The juice is so strong and acidic that I never worry about insects in the apples - they all go into the crusher unless they are brown....
 
This is what I pressed the other week.
It's kept in the brewing display at the museum I volunteer at.
Pinkish ones on left are from a bumper crop of sweet crab apples.
On the right are mix of cookers & apples from the blacksmiths garden
Picture was post pectolytic enzymr & pre yeast, so I need to check on them next time I go in.
IMG-20231009-WA0000.jpeg
 
Siphoned the big batch to secondary yesterday, and added about 3 litres of water. Should still leave me at over 8%. Good exercise lifting it.....
 

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and the 10 litres of au natural siphoned to secondary today, it had fermented all the way and the hydrometer sample tasted very, very smooth - almost to the point of it being bland ! - added about 1 litre of water, so again, it will leave the cider over 8%

20231203_144829 by MattH3764, on Flickr
 
I was round a friends house yesterday and he can't drink for medical reasons so still has a good stash of his own cider now a year old. He made me drink 2 bottles of it while he smiled. One was 8% and the flavour was still fresh and intense then 5% er also very fresh but less intense. I never got my cider to last that long frankly, it certainly has merit so will have to hide 20 bottles somewhere
 
I was round a friends house yesterday and he can't drink for medical reasons so still has a good stash of his own cider now a year old. He made me drink 2 bottles of it while he smiled. One was 8% and the flavour was still fresh and intense then 5% er also very fresh but less intense. I never got my cider to last that long frankly, it certainly has merit so will have to hide 20 bottles somewhere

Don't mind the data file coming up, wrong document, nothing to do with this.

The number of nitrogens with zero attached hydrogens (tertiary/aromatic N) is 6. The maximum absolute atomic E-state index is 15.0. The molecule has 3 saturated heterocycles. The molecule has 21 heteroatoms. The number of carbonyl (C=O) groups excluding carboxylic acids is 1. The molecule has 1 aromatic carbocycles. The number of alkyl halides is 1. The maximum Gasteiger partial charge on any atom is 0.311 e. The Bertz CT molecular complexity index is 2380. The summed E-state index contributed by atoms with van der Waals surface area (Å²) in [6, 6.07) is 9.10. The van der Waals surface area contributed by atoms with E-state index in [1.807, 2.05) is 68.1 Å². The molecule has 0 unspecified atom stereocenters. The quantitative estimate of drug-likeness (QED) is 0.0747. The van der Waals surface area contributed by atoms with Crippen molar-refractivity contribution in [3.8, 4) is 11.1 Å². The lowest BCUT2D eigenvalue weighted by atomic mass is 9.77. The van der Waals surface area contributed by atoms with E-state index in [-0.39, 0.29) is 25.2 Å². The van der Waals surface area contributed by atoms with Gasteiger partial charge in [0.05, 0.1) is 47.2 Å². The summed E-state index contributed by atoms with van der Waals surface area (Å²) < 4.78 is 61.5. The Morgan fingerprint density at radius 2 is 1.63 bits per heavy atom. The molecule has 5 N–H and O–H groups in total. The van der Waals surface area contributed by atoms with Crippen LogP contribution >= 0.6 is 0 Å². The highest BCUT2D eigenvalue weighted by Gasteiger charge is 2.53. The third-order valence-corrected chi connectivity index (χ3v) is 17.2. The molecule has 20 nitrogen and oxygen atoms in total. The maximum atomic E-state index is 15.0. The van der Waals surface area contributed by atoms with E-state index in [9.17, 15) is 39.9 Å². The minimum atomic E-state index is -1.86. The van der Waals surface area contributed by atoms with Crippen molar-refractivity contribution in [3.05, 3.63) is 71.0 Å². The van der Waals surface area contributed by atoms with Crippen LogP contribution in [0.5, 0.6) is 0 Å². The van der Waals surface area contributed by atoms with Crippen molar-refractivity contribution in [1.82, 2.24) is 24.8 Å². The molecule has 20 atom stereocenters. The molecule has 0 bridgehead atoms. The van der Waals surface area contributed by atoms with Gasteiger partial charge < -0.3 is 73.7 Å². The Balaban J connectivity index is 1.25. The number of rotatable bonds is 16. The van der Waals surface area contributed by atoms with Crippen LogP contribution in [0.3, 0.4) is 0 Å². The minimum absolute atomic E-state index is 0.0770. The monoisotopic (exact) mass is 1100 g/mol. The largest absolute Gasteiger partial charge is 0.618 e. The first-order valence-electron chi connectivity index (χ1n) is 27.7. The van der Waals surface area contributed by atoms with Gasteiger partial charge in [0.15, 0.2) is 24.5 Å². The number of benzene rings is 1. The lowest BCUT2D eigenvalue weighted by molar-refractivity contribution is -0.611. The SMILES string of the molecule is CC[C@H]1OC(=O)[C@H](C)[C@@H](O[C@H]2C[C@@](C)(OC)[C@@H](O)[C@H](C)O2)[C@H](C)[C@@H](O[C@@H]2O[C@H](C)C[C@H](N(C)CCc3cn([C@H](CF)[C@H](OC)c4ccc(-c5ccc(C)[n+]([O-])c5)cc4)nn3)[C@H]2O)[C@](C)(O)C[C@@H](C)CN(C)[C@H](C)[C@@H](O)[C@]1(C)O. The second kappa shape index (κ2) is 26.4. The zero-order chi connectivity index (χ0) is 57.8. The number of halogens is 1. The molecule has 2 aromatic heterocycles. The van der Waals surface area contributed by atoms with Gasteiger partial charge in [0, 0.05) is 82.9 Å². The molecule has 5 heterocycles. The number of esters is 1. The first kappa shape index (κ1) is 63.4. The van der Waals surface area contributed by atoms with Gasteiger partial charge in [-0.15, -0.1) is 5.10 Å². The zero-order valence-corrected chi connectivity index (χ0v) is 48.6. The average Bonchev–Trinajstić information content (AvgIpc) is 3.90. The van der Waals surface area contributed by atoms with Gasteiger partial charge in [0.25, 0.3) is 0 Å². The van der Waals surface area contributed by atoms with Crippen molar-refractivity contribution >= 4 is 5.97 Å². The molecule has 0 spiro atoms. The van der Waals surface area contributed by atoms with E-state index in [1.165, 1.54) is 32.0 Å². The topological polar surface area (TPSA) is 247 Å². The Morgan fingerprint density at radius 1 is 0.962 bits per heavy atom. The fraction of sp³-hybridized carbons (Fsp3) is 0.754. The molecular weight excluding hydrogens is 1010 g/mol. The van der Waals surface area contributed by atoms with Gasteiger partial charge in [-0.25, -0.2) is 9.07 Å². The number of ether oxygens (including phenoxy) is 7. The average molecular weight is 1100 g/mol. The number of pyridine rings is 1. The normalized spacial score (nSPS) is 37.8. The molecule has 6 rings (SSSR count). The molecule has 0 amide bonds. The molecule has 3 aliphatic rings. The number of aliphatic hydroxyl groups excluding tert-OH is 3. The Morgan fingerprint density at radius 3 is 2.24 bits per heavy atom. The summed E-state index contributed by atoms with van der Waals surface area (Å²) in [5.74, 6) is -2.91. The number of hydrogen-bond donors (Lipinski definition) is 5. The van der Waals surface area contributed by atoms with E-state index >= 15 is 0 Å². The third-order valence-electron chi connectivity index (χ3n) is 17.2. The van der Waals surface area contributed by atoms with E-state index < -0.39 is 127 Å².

i find if you use glass bottles and carbonate them it lasts very well - indeed i think mine peaks after about 18 months.
 
Bottled it all last night, the usual drill but a few reflections:
- Secondary is definitely, definitely worth the effort. It was so smooth coming out of the fermenter that topping up my glass every now and then meant it ended up being a very mellow evening......
- people probably do this, but blow out your siphon tubes after cleaning. When i got mine out it had some mold growing in it but I thankfully had some backup tubing
- i had forgotten to refrigerate the yeast so i am bit worried that the pinch i added to each bottle wont be enough to carbonate them (obviously i added priming sugar) but hopefully it will be OK.

So the final scores on the doors:
- 30 ish litres of the yeast batch, diluted down to c8.5% (gold tops)
- 12 ish litres of the au naturel, nothing added other than priming. Was a wonderful clear golden colour, and delicious to drink. About 8.5% (blue tops) [edited as I forgot I diluted it earlier]

20240207_195828 by MattH3764, on Flickr

20240207_185528 by MattH3764, on Flickr

Final thought - I wonder what happened to Freester, I do miss him on here. He was both informed and informative, and enriched this section greatly.
 
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Lol, everyone appears to make cider that's much stronger than I managed.
I guess your trees are a better variety than the ones I'm using.
I might need to add sugar next year.
 
I depends when you pick, as to how juicey the apples are.

You can also add a bit of sugar.

Some years ago I bottled a lightly oaked cider and inoculated for secondary. Very nice are 18 months. Alway said I done have done it in fizz, not beer bottles.
 
Yes, I am fortunate that my apples come out that strong naturally - regardless of when i pick them, within reason. We have acidic soil here and the main trees are 100s of years old we think - which seems to be ideal conditions for apples.

When i first researched cider a few years back, I remember thinking that 4.5% was about the cutoff - if my juice implied a strength weaker than that then I would add sugar - but i am glad I don't have to,